Once Soon Jick Bae identified what he thought were distinctive scripts, he had his impressions confirmed by scholars. He then invited the chosen scholars to attend the conference and convince the judges of the uniqueness of the respective scripts. Disanayaka in his presentation said that Sinhala has been in continuous use for 2500 years at least. Genetically Sinhala is related to classical Indian languages such as Sanskrit and Pali. Sinhala occupies a unique position within the Indo-Aryan family of languages.

The official introduction of the script by the Buddhist monk Mahinda who brought Buddhism to Sri Lanka, goes back to the mid- 3rd century BC. That script was known as the Brahmi script and was one of the two ancient scripts used in India at the time. Historical and archaeological evidence points to the fact that writing existed in Sri Lanka before the introduction of the Brahmi script. Evidence of this is the discovery of several symbols in the earliest Brahmi inscriptions found here that do not rightly belong to the Brahmi script. For well over two millennia this Brahmi script passed through the evolutionary process leading to the eventual birth of the modern Sinhala script.

The latest Sinhala alphabet is that which has been approved by the International Standards Organisation (ISO) and consists of 61 letters (though only 58 are in use), a process in which Disanayaka played a leading role at a conference in Greece.

So what is it that makes the Sinhala script unique and deserving of a place among the most creative alphabets in the world?

Disanayaka in presenting the case in Seoul identified two unique features.

  • existence of 2 unique vowel characters
  • existence of 5 unique consonant characters

Unfortunately limited space and my computer keyboard inhibit me from reproducing these particular Sinhala characters which would have shown more clearly the uniqueness. Suffice it to say that while the English letter “a” stands for both the short “a” (as in at) and the long “a” (as in ass), the Sinhala alphabet has two sets of special characters to represent these two vowel sounds.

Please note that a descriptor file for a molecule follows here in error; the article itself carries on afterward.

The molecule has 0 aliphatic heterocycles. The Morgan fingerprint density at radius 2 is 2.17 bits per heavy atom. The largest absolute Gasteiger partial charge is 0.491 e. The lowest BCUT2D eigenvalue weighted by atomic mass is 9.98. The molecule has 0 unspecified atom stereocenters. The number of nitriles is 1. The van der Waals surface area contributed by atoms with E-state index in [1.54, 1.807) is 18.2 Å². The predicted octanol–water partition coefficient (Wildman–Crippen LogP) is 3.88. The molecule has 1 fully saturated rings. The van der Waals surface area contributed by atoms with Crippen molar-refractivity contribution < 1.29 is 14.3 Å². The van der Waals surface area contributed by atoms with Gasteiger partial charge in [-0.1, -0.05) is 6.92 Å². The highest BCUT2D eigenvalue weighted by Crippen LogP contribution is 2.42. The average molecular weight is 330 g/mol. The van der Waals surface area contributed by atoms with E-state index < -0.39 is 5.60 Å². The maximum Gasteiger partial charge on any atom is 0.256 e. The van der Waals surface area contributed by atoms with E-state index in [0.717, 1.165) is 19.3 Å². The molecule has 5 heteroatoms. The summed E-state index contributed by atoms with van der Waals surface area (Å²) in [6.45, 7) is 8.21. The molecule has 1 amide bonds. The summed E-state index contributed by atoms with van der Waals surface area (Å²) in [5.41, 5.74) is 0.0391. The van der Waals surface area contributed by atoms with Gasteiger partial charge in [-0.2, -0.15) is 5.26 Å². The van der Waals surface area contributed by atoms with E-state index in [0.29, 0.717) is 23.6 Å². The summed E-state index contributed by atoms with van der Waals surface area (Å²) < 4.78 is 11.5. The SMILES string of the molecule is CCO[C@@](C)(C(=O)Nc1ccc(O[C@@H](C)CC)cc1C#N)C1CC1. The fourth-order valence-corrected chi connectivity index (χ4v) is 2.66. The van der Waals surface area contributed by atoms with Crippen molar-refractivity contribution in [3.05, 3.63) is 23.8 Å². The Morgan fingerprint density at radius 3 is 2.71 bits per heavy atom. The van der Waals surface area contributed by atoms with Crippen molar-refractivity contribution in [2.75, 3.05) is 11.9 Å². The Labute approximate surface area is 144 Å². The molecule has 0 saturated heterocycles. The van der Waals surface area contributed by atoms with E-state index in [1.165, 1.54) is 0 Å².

As for the five consonant letters, they are not found in any other Indo-European or Dravidian language. But they are found in the Maldivian language Divehi which is an off-shoot of the Old Sinhala.

The significance of the evolution of the Sinhala script is that it has a complete set of visual symbols to represent sounds. Apart from the fact that Sinhala has created its own alphabet, it has helped the evolution of other languages such as Thai. It happened in the 11th century during the Sukhothai period when Sri Lankan Buddhist monks resident in the then Thai capital city inspired the creation of the Thai script by King Ramkhamhaeng.

It seems a curious coincidence that the Sri Lanka ambassador to Thailand is also accredited to Cambodia and Laos for the languages of all four countries are now recognized as among the most creative in the world.